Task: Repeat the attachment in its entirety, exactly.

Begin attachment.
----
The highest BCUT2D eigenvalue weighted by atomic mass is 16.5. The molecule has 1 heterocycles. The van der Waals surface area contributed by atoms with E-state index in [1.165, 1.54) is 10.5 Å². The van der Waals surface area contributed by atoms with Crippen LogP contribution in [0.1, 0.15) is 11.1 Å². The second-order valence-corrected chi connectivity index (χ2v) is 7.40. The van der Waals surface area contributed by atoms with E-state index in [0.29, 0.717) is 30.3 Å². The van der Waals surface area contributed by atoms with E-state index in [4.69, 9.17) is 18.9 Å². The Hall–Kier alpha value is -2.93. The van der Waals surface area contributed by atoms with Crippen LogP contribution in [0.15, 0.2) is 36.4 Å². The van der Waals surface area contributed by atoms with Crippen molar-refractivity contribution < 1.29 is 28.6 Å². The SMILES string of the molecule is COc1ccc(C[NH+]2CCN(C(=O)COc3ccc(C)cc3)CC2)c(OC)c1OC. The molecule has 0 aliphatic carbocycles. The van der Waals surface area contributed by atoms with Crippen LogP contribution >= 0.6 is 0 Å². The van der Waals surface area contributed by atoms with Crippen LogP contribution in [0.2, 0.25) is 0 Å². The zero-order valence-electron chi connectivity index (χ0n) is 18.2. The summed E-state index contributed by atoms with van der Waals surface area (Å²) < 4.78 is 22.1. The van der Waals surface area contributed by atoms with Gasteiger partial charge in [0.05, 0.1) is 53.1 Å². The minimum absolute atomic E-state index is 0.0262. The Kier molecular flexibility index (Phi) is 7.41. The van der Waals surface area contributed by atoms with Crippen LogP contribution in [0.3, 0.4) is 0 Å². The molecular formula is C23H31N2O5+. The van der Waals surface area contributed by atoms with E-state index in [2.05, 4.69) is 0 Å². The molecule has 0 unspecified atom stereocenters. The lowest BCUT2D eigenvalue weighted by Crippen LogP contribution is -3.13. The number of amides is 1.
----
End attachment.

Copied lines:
The highest BCUT2D eigenvalue weighted by atomic mass is 16.5. The molecule has 1 heterocycles. The van der Waals surface area contributed by atoms with E-state index in [1.165, 1.54) is 10.5 Å². The van der Waals surface area contributed by atoms with Crippen LogP contribution in [0.1, 0.15) is 11.1 Å². The second-order valence-corrected chi connectivity index (χ2v) is 7.40. The van der Waals surface area contributed by atoms with E-state index in [0.29, 0.717) is 30.3 Å². The van der Waals surface area contributed by atoms with E-state index in [4.69, 9.17) is 18.9 Å². The Hall–Kier alpha value is -2.93. The van der Waals surface area contributed by atoms with Crippen LogP contribution in [0.15, 0.2) is 36.4 Å². The van der Waals surface area contributed by atoms with Crippen molar-refractivity contribution < 1.29 is 28.6 Å². The SMILES string of the molecule is COc1ccc(C[NH+]2CCN(C(=O)COc3ccc(C)cc3)CC2)c(OC)c1OC. The molecule has 0 aliphatic carbocycles. The van der Waals surface area contributed by atoms with Crippen LogP contribution >= 0.6 is 0 Å². The van der Waals surface area contributed by atoms with Crippen LogP contribution in [0.2, 0.25) is 0 Å². The zero-order valence-electron chi connectivity index (χ0n) is 18.2. The summed E-state index contributed by atoms with van der Waals surface area (Å²) < 4.78 is 22.1. The van der Waals surface area contributed by atoms with Gasteiger partial charge in [0.05, 0.1) is 53.1 Å². The minimum absolute atomic E-state index is 0.0262. The Kier molecular flexibility index (Phi) is 7.41. The van der Waals surface area contributed by atoms with Crippen LogP contribution in [0.3, 0.4) is 0 Å². The molecular formula is C23H31N2O5+. The van der Waals surface area contributed by atoms with E-state index in [2.05, 4.69) is 0 Å². The molecule has 0 unspecified atom stereocenters. The lowest BCUT2D eigenvalue weighted by Crippen LogP contribution is -3.13. The number of amides is 1.